Alamedans for Fair Taxation is the local business and property owners group behind the Borikas et al. v. Alameda Unified School District et al. lawsuit over AUSD’s Measure H, which alleges that Measure H is unfair and illegal because it provides different tax rates for residential and commercial property owners, and even between commercial property owners, depending on the size of their property. Earlier this, an Alameda County Superior Court judge ruled in the District’s favor on the suit, but an attorney for the group recently filed a notice of appeal. (The case number is VG08405316.) The group has previously stated that they would support a “fair and uniform” tax to support the schools.

32 comments to Alamedans for Fair Taxation Outlines a Possible New Parcel Tax Structure

  • Andy Currid

    “There is roughly 250 million square feet of taxable, dry land in Alameda.”

    All the tax roles I have seen put the number of taxable square feet at around 100 million square feet, not 250 million. Where is AFT getting the 250 million number from?

  • Andy – the City of Alameda website says that Alameda occupies 12.4 square miles. At 27,878,400 sq ft per square mile, that’s over 345 million square feet. Are you saying less than a 1/3rd of that is taxable? AFT is getting data from the County. (Note that Alameda Point is only a little over 1 square mile, or 30 million square feet.)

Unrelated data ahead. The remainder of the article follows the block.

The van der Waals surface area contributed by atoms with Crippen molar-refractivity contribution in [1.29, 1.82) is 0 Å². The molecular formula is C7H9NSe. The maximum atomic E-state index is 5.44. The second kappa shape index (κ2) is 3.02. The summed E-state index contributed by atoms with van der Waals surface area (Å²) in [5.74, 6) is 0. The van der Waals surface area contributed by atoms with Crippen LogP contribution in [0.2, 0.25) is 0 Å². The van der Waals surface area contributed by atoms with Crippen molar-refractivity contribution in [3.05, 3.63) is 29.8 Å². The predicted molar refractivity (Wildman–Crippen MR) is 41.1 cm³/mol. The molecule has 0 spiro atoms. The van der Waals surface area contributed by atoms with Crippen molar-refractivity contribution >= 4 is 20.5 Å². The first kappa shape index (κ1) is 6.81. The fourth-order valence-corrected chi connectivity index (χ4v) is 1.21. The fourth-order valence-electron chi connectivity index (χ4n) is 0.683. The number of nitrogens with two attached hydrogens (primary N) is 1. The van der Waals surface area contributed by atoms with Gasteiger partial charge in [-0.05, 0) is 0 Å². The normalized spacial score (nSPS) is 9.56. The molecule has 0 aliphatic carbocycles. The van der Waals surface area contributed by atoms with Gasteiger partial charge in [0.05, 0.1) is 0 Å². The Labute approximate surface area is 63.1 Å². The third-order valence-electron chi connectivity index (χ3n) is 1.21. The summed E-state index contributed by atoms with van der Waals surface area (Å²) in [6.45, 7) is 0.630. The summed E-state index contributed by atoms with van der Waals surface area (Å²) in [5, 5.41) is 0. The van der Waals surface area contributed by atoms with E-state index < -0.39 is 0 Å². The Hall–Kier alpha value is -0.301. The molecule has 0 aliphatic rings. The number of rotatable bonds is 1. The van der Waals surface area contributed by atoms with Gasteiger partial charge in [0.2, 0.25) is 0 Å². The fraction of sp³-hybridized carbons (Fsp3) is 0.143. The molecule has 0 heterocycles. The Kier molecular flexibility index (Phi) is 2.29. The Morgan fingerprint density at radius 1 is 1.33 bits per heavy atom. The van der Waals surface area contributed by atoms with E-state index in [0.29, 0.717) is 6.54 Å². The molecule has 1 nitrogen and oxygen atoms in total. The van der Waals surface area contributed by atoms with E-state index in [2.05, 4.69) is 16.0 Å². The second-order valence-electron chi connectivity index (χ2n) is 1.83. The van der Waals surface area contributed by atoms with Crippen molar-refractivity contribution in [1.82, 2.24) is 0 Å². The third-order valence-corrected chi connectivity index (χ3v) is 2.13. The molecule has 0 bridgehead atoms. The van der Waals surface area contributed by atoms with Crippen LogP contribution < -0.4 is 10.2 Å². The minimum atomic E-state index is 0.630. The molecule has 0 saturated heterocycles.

• Andy Currid

    All the data I’ve seen is also from the County, in the form of the Assessor’s parcel list that includes the parcel square footage. I think that’s a better basis on which to reason about what you can apply a parcel tax to, rather than an absolute measure of Alameda’s land area. Roads, for example, are not taxable parcels, but they account for a sizeable amount of Alameda’s land area.

  • How much, d’ya think, account for roads, on a % basis? 66% ?

  • Andy Currid

    I have no idea.

    What is the data that AFT is getting from the County that says there’s 250 million square feet of taxable land?

  • It looks like AFT accounted for roads – over 345 million square feet total, and AFT estimates 250 million sq ft of taxable parcels. That’s almost 100 million sq ft attributed to roads, lagoons, etc, and other non-taxable land.

    What about condominiums? Does your 100 million sq ft include condos? A 1,500 sq ft condo could be treated as taxable ‘land’ for the purposes of a parcel tax. At 4 cents/sq ft, that’s $60/year – far less than the $309/year of Measures A and H. This data is available all over the place – look up condo listings on Zillow, Trulia, MLS, etc. There’s also countless parcel data services like and,CA/CONDO_type/